When Ministry and Seminary Collide—

The family seems to always lose!

This week, the first week of classes, has been an extraordinarily busy week. For many seminary students, I am sure this is a true statement. For seminary students who either work in a secular job or a ministry at a local church, this is even more of a true statement.

This week, my church hosted a mission-intensive week we called “My Jerusalem Week.” We worked on our own facilities as well as worked around the community. We had something going on from 8 am to 9 pm each night from Monday through Friday. In addition to this, I had to continue to focus on my own area of ministry with the forthcoming church “school” year fast approaching.

As I stated earlier, this was also the first week of classes at Southern Seminary as well. I am taking Baby Greek which meets four days a week. I now have homework every night which has not happened in over 14 years! Plus, the class is at 7 am which is far too early to be learning a foreign language if you want my opinion.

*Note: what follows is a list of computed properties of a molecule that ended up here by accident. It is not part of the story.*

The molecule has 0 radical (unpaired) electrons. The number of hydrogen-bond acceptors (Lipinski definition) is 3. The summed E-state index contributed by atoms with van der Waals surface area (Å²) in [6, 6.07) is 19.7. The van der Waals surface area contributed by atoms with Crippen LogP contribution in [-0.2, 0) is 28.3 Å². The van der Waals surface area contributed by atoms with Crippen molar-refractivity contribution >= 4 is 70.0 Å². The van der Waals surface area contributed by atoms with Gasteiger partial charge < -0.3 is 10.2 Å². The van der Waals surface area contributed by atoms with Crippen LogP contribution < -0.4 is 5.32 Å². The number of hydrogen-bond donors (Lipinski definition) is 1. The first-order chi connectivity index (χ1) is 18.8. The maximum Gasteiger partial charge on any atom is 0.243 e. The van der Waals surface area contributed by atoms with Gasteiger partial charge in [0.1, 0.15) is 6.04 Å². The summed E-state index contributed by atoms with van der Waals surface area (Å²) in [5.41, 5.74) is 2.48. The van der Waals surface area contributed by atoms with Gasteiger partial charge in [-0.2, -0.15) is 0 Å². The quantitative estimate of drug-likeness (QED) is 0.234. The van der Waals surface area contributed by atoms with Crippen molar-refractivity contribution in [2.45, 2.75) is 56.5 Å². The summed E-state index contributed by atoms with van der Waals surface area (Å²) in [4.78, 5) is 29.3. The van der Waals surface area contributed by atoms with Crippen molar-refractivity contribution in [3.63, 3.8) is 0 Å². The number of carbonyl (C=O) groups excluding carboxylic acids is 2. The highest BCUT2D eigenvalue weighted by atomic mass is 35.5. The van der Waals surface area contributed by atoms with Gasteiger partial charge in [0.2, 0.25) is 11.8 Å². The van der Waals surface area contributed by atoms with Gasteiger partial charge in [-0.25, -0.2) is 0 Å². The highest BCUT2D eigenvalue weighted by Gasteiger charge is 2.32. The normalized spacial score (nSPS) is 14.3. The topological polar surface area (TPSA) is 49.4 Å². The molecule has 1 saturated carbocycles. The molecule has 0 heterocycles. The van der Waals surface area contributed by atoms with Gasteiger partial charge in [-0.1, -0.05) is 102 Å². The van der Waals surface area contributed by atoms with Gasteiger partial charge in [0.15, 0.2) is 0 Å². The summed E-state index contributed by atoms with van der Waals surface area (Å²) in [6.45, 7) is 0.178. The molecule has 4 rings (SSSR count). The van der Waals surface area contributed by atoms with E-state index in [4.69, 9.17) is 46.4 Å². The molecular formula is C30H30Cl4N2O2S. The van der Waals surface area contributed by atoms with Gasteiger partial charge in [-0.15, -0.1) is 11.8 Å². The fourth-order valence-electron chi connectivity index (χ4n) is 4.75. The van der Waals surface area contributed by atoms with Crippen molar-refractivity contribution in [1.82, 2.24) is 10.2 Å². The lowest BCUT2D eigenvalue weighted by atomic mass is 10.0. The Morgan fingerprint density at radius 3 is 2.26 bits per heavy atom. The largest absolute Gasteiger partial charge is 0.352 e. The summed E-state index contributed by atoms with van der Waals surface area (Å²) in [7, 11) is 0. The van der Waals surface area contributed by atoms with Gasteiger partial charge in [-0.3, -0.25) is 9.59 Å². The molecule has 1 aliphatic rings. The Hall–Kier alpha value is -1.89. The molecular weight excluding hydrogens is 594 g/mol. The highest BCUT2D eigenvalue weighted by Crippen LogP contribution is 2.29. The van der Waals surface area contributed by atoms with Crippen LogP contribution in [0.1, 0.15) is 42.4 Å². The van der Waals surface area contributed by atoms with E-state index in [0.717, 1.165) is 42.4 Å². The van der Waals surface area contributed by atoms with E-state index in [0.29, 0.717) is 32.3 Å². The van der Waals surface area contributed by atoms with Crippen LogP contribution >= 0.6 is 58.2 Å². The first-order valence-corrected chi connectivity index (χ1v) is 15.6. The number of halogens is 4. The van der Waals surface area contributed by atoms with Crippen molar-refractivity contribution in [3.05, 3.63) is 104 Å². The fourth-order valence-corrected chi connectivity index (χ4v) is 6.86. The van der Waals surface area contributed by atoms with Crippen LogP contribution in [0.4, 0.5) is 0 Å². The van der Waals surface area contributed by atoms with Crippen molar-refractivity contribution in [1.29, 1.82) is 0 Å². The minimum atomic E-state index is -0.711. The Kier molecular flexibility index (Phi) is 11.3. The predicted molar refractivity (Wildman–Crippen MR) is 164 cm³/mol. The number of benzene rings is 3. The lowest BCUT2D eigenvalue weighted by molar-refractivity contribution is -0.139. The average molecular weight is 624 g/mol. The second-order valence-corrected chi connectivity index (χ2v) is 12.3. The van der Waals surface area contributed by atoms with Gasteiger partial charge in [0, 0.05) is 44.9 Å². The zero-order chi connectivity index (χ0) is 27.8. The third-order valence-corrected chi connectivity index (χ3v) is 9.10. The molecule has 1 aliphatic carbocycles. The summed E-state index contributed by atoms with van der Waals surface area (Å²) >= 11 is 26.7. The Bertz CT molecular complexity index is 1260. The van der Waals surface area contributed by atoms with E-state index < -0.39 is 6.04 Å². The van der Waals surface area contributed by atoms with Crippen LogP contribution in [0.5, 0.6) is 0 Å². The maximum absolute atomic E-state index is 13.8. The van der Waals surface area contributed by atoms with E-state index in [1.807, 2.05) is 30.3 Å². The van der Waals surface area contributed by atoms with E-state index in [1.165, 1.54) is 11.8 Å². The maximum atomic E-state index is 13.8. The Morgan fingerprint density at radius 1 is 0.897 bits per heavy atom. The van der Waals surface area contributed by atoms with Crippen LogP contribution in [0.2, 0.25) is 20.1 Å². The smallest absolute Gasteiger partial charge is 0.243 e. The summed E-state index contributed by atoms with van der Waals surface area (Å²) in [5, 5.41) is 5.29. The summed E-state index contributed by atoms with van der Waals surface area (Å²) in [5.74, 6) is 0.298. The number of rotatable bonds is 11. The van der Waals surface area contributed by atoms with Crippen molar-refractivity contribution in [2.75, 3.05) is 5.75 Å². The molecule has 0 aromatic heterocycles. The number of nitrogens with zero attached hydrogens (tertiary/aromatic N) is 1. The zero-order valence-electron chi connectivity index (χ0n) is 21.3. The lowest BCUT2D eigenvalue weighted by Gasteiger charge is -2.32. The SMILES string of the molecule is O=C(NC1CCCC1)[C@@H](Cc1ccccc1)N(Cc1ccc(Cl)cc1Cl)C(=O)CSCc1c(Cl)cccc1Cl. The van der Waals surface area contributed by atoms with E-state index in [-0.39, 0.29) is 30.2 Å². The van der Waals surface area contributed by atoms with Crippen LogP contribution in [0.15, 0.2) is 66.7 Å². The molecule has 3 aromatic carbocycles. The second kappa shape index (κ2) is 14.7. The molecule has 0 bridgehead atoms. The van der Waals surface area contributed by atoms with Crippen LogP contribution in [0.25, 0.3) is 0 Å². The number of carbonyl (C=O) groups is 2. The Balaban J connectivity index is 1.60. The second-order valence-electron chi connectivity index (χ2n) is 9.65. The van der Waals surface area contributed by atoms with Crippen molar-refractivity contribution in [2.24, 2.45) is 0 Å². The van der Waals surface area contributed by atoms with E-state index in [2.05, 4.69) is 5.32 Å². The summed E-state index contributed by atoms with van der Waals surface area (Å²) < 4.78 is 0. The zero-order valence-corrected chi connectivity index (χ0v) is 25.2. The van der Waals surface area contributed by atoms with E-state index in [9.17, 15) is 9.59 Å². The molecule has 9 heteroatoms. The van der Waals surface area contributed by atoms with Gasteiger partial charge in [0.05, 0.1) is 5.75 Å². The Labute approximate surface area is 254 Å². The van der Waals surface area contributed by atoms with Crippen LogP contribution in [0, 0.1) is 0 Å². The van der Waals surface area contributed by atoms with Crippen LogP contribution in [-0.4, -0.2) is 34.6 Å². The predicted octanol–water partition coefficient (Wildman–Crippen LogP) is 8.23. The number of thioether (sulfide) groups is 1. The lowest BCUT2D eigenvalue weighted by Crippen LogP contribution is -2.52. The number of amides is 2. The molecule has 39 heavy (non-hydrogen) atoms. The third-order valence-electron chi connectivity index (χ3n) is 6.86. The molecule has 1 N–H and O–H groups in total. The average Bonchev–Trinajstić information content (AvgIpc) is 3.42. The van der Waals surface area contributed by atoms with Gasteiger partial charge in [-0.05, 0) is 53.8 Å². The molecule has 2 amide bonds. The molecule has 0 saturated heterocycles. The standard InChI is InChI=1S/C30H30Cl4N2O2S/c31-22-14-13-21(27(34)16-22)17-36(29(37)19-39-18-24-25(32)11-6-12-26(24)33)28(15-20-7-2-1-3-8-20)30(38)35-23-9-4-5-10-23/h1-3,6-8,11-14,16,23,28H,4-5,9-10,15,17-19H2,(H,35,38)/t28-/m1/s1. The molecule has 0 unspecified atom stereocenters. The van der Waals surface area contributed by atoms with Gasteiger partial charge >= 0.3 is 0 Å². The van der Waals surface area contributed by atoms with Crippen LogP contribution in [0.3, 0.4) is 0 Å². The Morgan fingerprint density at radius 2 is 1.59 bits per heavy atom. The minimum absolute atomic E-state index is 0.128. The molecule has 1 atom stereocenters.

I remember I wrote a post here at GtS back in March about how to avoid losing time with your family. Well, I must confess that I have failed miserably since June when Krista lost her job…again. This week it was made abundantly clear to me that my family must take priority over ministry and school. However, there is a season in both ministry and school where your time is demanded over your time with family. The problem is when both of these occur in the same week. Perhaps Paul was talking about just this situation when he wrote 1 Corinthians 7:25-40.

My challenge, to myself and to you, is to maintain a proper balance in life. Devote your precious, fleeting time to your family whenever you can. Yes, your relationship with God is of the utmost importance, but your time at the office or in the classroom should not affect your relationship with God. If you fail with your family, then I believe you will not have much of a ministry.

My question is how do you strike a balance? I know how I sometimes strike a balance, but I also know I fail regularly. Please, I would love to drink from your well of knowledge and experience in this area.

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Terry Delaney
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Written by Terry Delaney